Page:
I recently went to the dentist for a chipped tooth, it started when we were in the middle of lockdown and unsurprisingly it is actually difficult to book a dentist appointment.
The dentist was very well prepared for everything that was happening.
You rightly had to wear a mask, you had to sanitise your hands, you had a designated seating area with where you could sit and where you could not. There was a designated entrance and exit and the whole process ran very smoothly.
Just before your appointment, the dental nurse would come out and take your temperature, pretty standard with the area in which they work in and around.
As a person who likes to understand and breakdown processes, you weren’t always told your temperature and you will walk into your dentist not knowing how you ‘scored’, well unless you were too high and in which case you were sent home. Upon asking, thankfully this has not had to happen.
As many of us have, I have struggled on and off with lockdowns, new processes and not understanding certain decisions and other peoples behaviours, one thing that it has given me is time and space to think more clearly and think about addressing problems or issues I see. The dentist trip was one experience that gave me yet another idea.
Understanding Your Score 📈The idea popped into my head that if you knew your temperature, you didn’t know how you scored or if you were low, average or high.
We have been primed for understanding how we do vs another person. It is how a lot of are wired…and some always have to win. In this case, winning is being average or low not scoring the highest.
The dentist practise logs all temperatures taken and thinking it through it would be super easy to anonymise data and having a daily, weekly and monthly average would be something that could be applied. Doing this whilst the seasons change and the weather becomes colder, might well help keep track of many things.
The Idea 💡I suggested to my dentist that if you were to have a scale (not a scoreboard, it would suggest higher is best) in the reception area, you could reduce the fear of your temperature and gamify it. Especially for those younger patients and the concerned, the dentist scares enough people let alone another thing to be worried about. My temperature was early 36c’s which was fairly average.
As a kid, visiting the dentist was a process, as a twin my brother and I had to go together and was a family checkup. We were always given a lolly and an A-Team sticker, as a reward for going. That reward loop made sure we as the kids would keep going back and stay with that dentist for years to come. Retention 101.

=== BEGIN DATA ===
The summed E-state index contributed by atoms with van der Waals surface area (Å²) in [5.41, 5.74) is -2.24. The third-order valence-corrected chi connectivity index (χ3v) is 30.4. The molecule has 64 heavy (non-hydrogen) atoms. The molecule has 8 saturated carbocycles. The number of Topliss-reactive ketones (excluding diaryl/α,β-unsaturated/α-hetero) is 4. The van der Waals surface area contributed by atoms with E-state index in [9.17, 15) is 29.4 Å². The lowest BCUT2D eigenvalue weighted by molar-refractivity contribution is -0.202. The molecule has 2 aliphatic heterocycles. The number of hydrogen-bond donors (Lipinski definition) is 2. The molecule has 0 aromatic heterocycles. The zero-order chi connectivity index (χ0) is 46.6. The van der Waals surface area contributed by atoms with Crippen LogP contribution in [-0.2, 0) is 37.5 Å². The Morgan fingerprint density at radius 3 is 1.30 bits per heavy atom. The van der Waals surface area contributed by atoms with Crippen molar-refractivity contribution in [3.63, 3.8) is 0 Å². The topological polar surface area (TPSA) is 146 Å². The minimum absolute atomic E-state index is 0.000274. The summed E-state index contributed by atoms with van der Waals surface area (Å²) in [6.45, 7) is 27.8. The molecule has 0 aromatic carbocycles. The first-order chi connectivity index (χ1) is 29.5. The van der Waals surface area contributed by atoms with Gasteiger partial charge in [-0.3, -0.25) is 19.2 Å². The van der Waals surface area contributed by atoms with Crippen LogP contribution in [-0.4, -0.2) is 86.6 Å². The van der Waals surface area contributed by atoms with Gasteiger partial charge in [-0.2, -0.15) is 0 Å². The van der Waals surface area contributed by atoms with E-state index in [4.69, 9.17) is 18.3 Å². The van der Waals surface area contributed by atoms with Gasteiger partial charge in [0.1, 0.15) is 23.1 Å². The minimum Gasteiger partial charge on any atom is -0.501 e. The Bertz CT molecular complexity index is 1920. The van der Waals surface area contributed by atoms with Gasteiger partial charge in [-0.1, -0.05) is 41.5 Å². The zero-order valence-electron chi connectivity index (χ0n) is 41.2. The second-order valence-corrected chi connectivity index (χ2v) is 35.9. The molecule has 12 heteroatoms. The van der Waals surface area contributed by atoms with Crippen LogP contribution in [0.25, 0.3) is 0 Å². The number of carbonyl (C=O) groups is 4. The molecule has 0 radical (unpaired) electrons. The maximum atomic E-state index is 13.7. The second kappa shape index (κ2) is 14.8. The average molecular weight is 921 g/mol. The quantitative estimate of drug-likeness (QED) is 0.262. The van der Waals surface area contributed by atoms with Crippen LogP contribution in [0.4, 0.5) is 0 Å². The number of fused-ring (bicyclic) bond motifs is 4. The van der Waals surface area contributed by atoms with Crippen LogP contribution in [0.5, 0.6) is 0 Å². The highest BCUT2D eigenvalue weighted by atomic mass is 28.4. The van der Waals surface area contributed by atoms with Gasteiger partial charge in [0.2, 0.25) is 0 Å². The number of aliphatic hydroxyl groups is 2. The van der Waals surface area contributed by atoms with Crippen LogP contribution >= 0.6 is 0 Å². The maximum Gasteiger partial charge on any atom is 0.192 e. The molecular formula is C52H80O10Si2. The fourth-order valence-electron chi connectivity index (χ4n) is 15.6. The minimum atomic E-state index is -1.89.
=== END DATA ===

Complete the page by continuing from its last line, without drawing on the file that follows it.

As I said in retention growth ideas, retaining customers and helping them along the journey in a way that helps them first, will help you as a company retain the best customers and create loyalty.
Why not reward someone now with information and reduce the fear? Maybe too subtle of an idea but one that plays on everything we learn as Marketing leaders and in growth.
It made me think about how there could be feedback and rewards loops applied to this process.
Let’s face it, when we go to the dentist we tend to have to follow up with another appointment, if we knew we scored lower or kept a similar body temperature we would not be nervous, we would remember it and likely be a topic of conversation.
I haven’t been back yet to see if this has been rolled out however it’s a simple exercise we can apply in other areas or visits that could be intimidating us.
Why Is This Important? 🤔By reducing the fear and increasing our ability to normalise the newer processes and behaviours, we can have a more positive experience.
We will tell numerous of our network about the experience and provide some normality to new and well-thought-through processes and create a game with our friends and family.
I believe there are many areas like this with a simple reframe or tweak we can apply marketing or growth mindset to help reduce fear in the time we need to most.
We often forget to think about how we could apply Growth thinking or gamification to simple routine behaviours or importantly how we could use our skills to newer processes.
We as humans are more predictable and conditioned than we think, if we can reward simple behaviours with the feedback we can normalise many things happening around us to reduce fear and normalise even brand new behaviour.
Maybe the next time you go to an appointment or have your hair cut or see a doctor, there might be an optimisation or an opportunity to apply your skills and help to improve a new process or habit to help many others.